A maladaptive pattern of substance use, leading to clinically significant impairment or distress as manifested by 1 or more behaviorally based criteria.14
Gourlay, Heit, and Almahrezi list the following steps physicians should take as a part of universal precautions for pain management16:
Seeking Help For An Addiction
According to a statistic from the National Institute on Drug Abuse, 40 to 60% of people with a drug addiction relapsemuch like people suffering from diabetes, hypertension, and asthma. Thus drug addiction should be treated like any other chronic illness relapse serves as a trigger for renewed intervention. Though it can be difficult to determine when to use medication and when not to use medication for pain management, if youre suffering from an addiction, your best bet is to be completely honest about past addictions and recovery. Sometimes medical standpoints can be hard to understand and there can be a lot of jargonso always ask questions if you arent sure!
One thing thats certain, if you are in recovery, you dont want to relapse. Contact us today if you have questions about proper treatment for addiction. Relapse may be a possibility, but you dont want to find out the hard way
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Medicare Covers Prescription Pain Medications
One of the most common ways to manage chronic pain is with prescription painkillers, many of which are opioids. Opioids such as hydrocodone, oxycodone, and oxymorphone have been go-to prescriptions for years. Although these medications relieve pain, they can also cause several side effects such as dizziness, sleepiness, and, often, addiction.
Opioids are not a recommended long-term solution for pain relief. However, doctors may recommend them for the short-term. Thats how Medicare Part D covers them. Medicare Part D is the primary source of prescription drug coverage under Medicare. While each Part D prescription drug plan is different, opioids generally have quantity limits.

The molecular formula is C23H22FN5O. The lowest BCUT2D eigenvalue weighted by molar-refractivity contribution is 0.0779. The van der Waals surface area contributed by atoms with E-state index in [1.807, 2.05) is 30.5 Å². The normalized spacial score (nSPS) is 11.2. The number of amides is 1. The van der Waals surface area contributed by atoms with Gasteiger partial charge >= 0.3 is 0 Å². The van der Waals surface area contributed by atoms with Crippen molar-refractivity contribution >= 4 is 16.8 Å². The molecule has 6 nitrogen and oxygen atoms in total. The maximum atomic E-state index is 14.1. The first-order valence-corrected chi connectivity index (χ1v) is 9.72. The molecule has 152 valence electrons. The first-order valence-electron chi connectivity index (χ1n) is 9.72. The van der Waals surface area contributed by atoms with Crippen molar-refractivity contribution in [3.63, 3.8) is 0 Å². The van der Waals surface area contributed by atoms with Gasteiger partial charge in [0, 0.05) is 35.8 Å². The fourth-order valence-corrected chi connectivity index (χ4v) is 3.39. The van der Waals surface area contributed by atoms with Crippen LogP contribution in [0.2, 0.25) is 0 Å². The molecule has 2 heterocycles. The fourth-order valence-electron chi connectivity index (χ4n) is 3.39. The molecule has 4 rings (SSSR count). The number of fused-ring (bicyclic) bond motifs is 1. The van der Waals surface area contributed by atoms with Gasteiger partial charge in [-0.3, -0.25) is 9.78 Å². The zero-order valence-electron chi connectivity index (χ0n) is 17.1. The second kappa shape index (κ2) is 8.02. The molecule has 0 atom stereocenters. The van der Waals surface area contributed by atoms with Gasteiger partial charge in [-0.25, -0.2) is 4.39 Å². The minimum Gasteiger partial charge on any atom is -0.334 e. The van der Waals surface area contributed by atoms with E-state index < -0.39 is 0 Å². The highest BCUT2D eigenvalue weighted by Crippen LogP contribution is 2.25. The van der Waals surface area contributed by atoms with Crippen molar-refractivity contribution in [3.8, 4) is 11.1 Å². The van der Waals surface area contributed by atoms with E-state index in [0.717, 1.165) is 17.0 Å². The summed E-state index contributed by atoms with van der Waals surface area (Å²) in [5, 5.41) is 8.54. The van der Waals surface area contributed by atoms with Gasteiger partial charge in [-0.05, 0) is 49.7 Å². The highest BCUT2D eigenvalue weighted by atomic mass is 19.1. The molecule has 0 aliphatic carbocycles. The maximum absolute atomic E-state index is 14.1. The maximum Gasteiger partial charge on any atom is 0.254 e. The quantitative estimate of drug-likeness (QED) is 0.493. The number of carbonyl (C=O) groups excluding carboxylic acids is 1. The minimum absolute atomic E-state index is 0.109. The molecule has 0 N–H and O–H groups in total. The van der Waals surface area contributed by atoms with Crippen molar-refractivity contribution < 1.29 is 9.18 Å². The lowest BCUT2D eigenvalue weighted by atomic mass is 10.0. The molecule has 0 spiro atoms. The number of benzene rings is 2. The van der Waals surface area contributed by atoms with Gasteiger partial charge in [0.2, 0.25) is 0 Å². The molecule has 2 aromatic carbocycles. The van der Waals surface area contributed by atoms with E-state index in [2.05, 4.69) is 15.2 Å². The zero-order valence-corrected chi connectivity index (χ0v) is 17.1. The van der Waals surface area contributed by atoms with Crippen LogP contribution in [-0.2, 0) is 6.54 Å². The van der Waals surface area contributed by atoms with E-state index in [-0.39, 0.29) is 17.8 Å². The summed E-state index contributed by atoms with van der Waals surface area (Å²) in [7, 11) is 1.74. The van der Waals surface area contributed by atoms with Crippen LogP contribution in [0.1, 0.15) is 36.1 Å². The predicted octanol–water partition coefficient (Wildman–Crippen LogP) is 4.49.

Quantity limits restrict certain medications from being overused. If the prescription has a quantity limit, then the plan will only cover a specific amount of the drug each time its filled. Also, there may be time restrictions between prescriptions. If a beneficiarys health care provider thinks the restriction shouldnt apply to their patient, they can request an exception from the plan.
Part D plans must cover at least two medications in each therapy class. Therefore, doctors will have at least a couple of options for pain relief.
Taking Pain Medication During Addiction Recovery
You can safely take pain medication during recovery from addiction if you carefully plan before your procedure. If your surgery is unavoidable and healing will be painful, you should consider the following steps to avoid relapsing on pain medications:
- Talk to your doctor about your concerns.
- Be open and honest with your treating physician about your past with addiction.
- Let them know that you are in recovery and need to be careful about pain medications, especially addictive pills containing opioids.